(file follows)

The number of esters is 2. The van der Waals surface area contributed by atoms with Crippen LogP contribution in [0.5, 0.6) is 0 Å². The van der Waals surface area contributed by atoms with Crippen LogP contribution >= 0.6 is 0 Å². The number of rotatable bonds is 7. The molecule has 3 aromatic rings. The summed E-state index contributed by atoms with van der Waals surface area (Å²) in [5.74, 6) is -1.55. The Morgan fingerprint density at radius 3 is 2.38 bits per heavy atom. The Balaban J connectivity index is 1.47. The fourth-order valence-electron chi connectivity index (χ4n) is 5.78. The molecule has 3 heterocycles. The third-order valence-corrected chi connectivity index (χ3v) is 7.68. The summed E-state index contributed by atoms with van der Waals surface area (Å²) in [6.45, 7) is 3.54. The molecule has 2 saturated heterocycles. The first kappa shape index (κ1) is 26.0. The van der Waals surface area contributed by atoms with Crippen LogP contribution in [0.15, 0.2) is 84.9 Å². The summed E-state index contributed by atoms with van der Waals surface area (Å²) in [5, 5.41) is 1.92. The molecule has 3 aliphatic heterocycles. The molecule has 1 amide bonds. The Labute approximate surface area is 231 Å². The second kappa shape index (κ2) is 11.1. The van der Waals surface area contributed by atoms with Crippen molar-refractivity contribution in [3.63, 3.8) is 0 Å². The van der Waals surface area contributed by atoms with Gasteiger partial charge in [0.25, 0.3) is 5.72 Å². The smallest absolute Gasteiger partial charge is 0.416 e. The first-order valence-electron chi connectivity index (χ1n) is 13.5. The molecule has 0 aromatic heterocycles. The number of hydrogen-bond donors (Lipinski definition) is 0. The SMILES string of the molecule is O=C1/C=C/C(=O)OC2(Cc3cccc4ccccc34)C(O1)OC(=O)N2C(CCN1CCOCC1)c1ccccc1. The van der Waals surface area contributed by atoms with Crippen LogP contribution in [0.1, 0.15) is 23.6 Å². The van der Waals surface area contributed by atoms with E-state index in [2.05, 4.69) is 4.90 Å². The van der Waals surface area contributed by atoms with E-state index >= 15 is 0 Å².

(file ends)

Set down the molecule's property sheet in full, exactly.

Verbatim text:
The number of esters is 2. The van der Waals surface area contributed by atoms with Crippen LogP contribution in [0.5, 0.6) is 0 Å². The van der Waals surface area contributed by atoms with Crippen LogP contribution >= 0.6 is 0 Å². The number of rotatable bonds is 7. The molecule has 3 aromatic rings. The summed E-state index contributed by atoms with van der Waals surface area (Å²) in [5.74, 6) is -1.55. The Morgan fingerprint density at radius 3 is 2.38 bits per heavy atom. The Balaban J connectivity index is 1.47. The fourth-order valence-electron chi connectivity index (χ4n) is 5.78. The molecule has 3 heterocycles. The third-order valence-corrected chi connectivity index (χ3v) is 7.68. The summed E-state index contributed by atoms with van der Waals surface area (Å²) in [6.45, 7) is 3.54. The molecule has 2 saturated heterocycles. The first kappa shape index (κ1) is 26.0. The van der Waals surface area contributed by atoms with Crippen LogP contribution in [0.15, 0.2) is 84.9 Å². The summed E-state index contributed by atoms with van der Waals surface area (Å²) in [5, 5.41) is 1.92. The molecule has 3 aliphatic heterocycles. The molecule has 1 amide bonds. The Labute approximate surface area is 231 Å². The second kappa shape index (κ2) is 11.1. The van der Waals surface area contributed by atoms with Crippen molar-refractivity contribution in [3.63, 3.8) is 0 Å². The van der Waals surface area contributed by atoms with Gasteiger partial charge in [0.25, 0.3) is 5.72 Å². The smallest absolute Gasteiger partial charge is 0.416 e. The first-order valence-electron chi connectivity index (χ1n) is 13.5. The molecule has 0 aromatic heterocycles. The number of hydrogen-bond donors (Lipinski definition) is 0. The SMILES string of the molecule is O=C1/C=C/C(=O)OC2(Cc3cccc4ccccc34)C(O1)OC(=O)N2C(CCN1CCOCC1)c1ccccc1. The van der Waals surface area contributed by atoms with Crippen LogP contribution in [0.1, 0.15) is 23.6 Å². The van der Waals surface area contributed by atoms with E-state index in [2.05, 4.69) is 4.90 Å². The van der Waals surface area contributed by atoms with E-state index >= 15 is 0 Å².